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There's always a roadkill cafe at the Horizons meet. The sign speaks for itself. (I didn't fancy the snail stew myself.)


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Evening entertainment at the Horizon meet. Great time!
Last edited by sv-wolf on Wed Feb 22, 2012 8:10 pm, edited 3 times in total.
Hud

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Re: SV-Wolf's Bike Blog

Unread post by sv-wolf » Fri Feb 10, 2012 7:47 pm

OK I seem to have caught the bug for posting pics. Here's some more I didn't get round to posting earlier in the year.

I took a ride down to Lyme Regis on the south coast on the Daytona this summer. Lyme is probably my favourite British town. And it's located in my favourite region - the South-West. I try to get a ride down there as often as I can. I had a fabulous, sunshiney ride on the outward trip, but got soaked to the skin coming home.

There are lots of great and unique things about Lyme. Its most important attribute is that it is home to the best fish and chip stall in the known universe. It also has a fantastically eccentric bookshop.

It is, incidentally, the place where King William III and his 'invading' Dutch army landed on the British coast. Fed up with James II's autocratic behaviour, parliament invited his Dutch cousin, William to invade Britain and take the crown for himself. This was the beginning of the UK's constitutional monarchy - Royal government by permission of parliament. It is also the beginning of modernity. William's 'invading' army was generally welcomed and didn't need to fight any war except a propaganda one - it carried a portable printing press with it on its march on London, and leafletted towns and villages on the way.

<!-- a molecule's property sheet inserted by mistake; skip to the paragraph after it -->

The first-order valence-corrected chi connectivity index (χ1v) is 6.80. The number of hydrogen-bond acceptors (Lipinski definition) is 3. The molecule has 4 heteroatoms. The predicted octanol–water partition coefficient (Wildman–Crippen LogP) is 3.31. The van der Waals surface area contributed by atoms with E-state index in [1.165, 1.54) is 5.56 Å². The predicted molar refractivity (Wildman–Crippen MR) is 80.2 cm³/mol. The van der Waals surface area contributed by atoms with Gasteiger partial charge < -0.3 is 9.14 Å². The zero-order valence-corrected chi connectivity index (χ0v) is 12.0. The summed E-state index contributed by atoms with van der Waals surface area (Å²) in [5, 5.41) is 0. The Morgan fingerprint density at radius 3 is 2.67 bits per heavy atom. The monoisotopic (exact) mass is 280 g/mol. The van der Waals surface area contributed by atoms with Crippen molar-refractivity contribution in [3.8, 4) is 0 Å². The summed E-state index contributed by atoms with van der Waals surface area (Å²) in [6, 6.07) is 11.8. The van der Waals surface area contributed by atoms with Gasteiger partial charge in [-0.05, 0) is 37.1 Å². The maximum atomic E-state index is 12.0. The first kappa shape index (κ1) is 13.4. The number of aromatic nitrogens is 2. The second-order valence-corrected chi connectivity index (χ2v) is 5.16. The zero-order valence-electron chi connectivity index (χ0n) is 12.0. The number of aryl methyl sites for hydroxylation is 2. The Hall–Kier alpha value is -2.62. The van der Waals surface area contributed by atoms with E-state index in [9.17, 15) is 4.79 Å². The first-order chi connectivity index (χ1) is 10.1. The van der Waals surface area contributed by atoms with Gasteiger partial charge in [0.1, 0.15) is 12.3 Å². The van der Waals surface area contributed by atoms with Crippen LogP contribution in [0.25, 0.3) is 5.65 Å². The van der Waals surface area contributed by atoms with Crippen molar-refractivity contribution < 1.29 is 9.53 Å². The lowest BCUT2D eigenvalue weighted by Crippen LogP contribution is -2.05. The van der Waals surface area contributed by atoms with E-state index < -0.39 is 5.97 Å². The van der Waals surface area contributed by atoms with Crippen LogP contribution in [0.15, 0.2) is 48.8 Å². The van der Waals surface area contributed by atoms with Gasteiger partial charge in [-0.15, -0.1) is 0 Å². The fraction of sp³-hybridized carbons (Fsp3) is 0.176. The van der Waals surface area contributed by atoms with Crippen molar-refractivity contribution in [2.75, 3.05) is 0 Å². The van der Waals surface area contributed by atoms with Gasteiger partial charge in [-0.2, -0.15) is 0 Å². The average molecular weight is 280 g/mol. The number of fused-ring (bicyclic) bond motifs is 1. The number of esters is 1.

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The end of Lyme Cob (the town's artificial harbour wall). Lyme is the only fishing town on the South Coast that doesn't have a natural harbour. Undeterred by this small detail, the townsfolk went ahead and constructed one. Obvious really. The cob still looks pretty sturdy today, but when it was first built it was regarded as an engineering wonder of the first magnitude.


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The harbour - inside the protecting wall of The Cob.


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It was at Lyme and nearby Charmouth that many of the first dinosaur fossils were found by local girl, Mary Annan. If anyone can be said to have started off the whole dinosaur mania, it was her. Lyme is very proud of its dinosaur connections. Even the streetlights are designed like ammonite shells. Today, you can still pick up fossils off the beaches at Lyme in the way you can pick up stones elsewhere, and once in a while a monster skeleton is washed out of the cliffs.